The word “GLYCOLYSIS” derives from the Greek language glykýs = sweet and lýsis = splitting, that is, anaerobic (in the absence of oxygen) degradation process of glucose.

Glycolysis (or the Embden-Meyerhof-Parnas pathway-from the names of Gustav Embden, Otto Meyerhof and Jakub Parnas, the three biochemists who contributed most to the explanation of its mechanism), is a central pathway of glucose metabolism for all cells, a source of metabolic energy for erythrocytes, renal medulla, brain, spermatozoa.

It is probably the oldest biological mechanism developed by the first living organisms to obtain energy from organic compounds. Many anaerobic microorganisms are totally dependent on glycolysis to obtain the energy necessary for their survival.

The sequence of reactions that characterizes it, is unique and highly conserved; it is one of the most studied and known metabolic pathways and a reference for many other cellular reactions.


The digestion of carbohydrates begins in the mouth thanks to the ptyalin (enzyme) which demolishes the α-1-4 glycosidic bonds of starch. Hydrolysis is interrupted in the stomach and resumed in the small intestine by the pancreatic alpha amylase enzyme.

Digestion is then completed in the small intestine by enzymes that digest the disaccharides (maltose, lactose, trehalose, sucrose) by breaking them down into the various monosaccharides that pass into the cytoplasm of the intestinal mucosal cells.

The process and speed of absorption of monosaccharides is not the same for everyone. Glucose, for example, is rapidly absorbed through an active sodium-dependent transport process.

From the cells of the intestinal mucosa, glucose and other monosaccharides are transported to the blood and from there to the liver. The liver plays a fundamental role in the collection and sorting of glucose towards the various cellular districts.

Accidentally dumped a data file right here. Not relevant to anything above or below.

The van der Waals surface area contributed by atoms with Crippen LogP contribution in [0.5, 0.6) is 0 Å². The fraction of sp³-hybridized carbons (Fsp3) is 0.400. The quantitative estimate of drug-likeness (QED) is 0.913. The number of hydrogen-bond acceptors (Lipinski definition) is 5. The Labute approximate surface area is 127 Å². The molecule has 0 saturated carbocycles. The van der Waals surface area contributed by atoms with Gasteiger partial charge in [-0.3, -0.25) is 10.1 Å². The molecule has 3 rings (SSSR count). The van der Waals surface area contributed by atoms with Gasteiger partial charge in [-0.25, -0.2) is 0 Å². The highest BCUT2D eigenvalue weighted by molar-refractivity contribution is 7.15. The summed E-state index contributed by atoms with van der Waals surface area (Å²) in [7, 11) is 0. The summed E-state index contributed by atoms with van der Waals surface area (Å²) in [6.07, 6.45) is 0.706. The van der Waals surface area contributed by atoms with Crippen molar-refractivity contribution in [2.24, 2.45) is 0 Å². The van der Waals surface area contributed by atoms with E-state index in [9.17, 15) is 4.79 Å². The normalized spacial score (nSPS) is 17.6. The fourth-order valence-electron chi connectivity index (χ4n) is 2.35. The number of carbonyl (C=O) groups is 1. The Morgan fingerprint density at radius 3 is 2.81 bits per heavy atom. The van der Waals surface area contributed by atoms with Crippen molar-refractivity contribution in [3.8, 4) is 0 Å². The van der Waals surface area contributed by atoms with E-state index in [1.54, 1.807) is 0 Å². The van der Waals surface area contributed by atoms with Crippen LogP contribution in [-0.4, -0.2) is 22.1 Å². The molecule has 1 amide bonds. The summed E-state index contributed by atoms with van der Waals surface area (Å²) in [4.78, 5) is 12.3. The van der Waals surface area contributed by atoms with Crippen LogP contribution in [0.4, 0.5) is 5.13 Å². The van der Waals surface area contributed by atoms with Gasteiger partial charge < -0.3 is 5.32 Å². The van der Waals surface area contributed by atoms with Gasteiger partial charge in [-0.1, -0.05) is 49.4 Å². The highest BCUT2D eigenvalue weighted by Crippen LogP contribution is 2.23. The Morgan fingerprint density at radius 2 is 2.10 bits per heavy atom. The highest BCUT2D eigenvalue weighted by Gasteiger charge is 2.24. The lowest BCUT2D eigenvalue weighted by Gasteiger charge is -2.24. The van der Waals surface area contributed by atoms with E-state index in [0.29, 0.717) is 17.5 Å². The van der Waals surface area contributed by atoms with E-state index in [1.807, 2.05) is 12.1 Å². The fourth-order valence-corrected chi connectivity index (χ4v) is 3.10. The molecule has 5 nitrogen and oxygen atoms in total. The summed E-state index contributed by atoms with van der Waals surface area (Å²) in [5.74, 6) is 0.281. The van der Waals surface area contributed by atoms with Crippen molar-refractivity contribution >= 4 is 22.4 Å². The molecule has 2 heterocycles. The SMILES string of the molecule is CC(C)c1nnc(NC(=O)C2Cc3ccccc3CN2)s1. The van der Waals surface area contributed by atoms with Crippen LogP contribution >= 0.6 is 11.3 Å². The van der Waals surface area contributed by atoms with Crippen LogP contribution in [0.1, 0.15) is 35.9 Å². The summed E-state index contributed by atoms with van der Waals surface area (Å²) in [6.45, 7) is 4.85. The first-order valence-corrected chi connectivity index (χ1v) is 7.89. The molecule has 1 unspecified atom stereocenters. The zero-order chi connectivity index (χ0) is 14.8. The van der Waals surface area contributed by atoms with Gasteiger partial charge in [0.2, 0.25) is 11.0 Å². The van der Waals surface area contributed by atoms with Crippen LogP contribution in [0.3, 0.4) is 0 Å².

Glycolysis develops in two stages that occur in the cytoplasm of cells:

  • the preparatory or energy investment phase
  • The energy recovery phase.

In the PREPARATORY PHASE, which involves 5 steps (shown on the side) energy is consumed; energy is present in the cells as an ATP molecule (Adenosine triphosphate or ATP is an acid formed by a nitrogenous base, i.e. adenine, ribose, a pentose sugar, and from three phosphate groups) to obtain more energetic molecules from glucose (glyceraldehyde-3-phosphate).

Some of the enzymes involved in these reactions require the intervention of cofactors (the cofactor is a non-protein molecule or ion that is associated with the enzyme to enhance its activity and the specificity of the enzymatic reaction) such as ATP and magnesium.

At the end of the preparatory phase, one glucose molecule was transformed into two glyceraldehyde-3-phosphate (GAP) molecules and 2 ATP molecules were consumed to synthesize phosphorylated intermediates.

For each glucose molecule that enters the preparatory phase, in the energy recovery phase two molecules of G3P are converted into pyruvate, less energetic, producing more energy than that consumed in the first phase.

The process as a whole is therefore of a catabolic type, in which more complex and energetic molecules are transformed into simpler and less energetic ones, with accumulation of energy.


The reserves that feed it are represented by sources of

  • polysaccharides: glycogen (from reserves) starch (from food)
  • disaccharides: maltose, lactose, trehalose and sucrose absorbed after hydrolysis
  • monosaccharides: fructose, mannose and galactose transformed in liver cells to be channeled in the glycolytic pathway.


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